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Greek Police Arrest Two Men with Valuable Antiquities
This image made available on Sunday, Feb. 28, 2010 by Greek police shows in the northern Greek port city of Thessaloniki a bronze statue of emperor Alexander the Great flanked by two bronze heads from the Roman period. Police arrested two individuals trying to sell these and other antiquities on Saturday. The asking price for the Alexander statue alone was 7 million euros. Experts say the statue is likely from the workshop of Lysippos, a 4th century BC Greek sculptor who was Alexander's contemporary and personal sculptor. AP Photo/Greek Police.

By: Costas Kantouris, Associated Press Writer

THESSALONIKI (AP).- Greek police arrested two men trying to sell several artifacts, including a bronze sculpture of emperor Alexander the Great from the 4th century B.C., for which the asking price was euro7 million ($9.5 million), authorities said Sunday.

Police identified the suspects as a 48-year-old Thessaloniki businessman and a 51-year-old farmer, but did not provide their names.

The men were arrested Saturday morning near the town of Kavala, east of Thessaloniki, police said. Police searched their car and found a treasure trove that included a 65-centimeter (2-foot) statue of Alexander, two bronze heads of a boy and a young man and other artifacts, including two rare Qurans.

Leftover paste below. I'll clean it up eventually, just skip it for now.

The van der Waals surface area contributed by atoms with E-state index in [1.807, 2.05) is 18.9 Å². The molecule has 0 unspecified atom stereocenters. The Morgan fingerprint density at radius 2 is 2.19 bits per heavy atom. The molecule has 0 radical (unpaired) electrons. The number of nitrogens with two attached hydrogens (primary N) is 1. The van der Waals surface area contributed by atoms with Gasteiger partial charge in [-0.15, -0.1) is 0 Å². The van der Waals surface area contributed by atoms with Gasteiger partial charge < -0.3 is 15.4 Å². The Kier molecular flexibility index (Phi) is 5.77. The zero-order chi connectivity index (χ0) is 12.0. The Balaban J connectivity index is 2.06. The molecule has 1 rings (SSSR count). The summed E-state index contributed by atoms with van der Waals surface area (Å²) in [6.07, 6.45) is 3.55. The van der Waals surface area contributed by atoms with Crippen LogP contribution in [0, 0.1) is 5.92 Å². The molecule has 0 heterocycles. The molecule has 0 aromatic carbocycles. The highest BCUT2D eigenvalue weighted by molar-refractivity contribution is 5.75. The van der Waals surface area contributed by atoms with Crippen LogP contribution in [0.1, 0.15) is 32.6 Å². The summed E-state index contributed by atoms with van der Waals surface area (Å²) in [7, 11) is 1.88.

"According to our information, the (suspects) have been trying to sell the sculptures for about a year," senior Thessaloniki police official Dimitris Tsaknakis told The Associated Press. "They have been asking euro7 million for the Alexander sculpture and between euro4-6 million ($5.43 million-$8.14 million) for the boy's bronze head."

Experts say the Alexander statue appeared to come from the workshop of Lysippos, Alexander's personal sculptor. Chemical tests are being conducted at the Thessaloniki Archaeological Museum to see whether the sculpture is an original or a contemporary copy, since Lysippos' workshop, which employed several artists, also produced replicas of original works.

The young boy's bronze head, apparently part of a larger sculpture, is dated from the Roman era, in the 1st century B.C.

Police officials say it is likely the two smuggled the antiquities and the Qurans from Turkey, but at this point they are not certain about their place of origin.



Copyright 2010 The Associated Press.


Greece | Bronze Sculpture | Alexander the Great |


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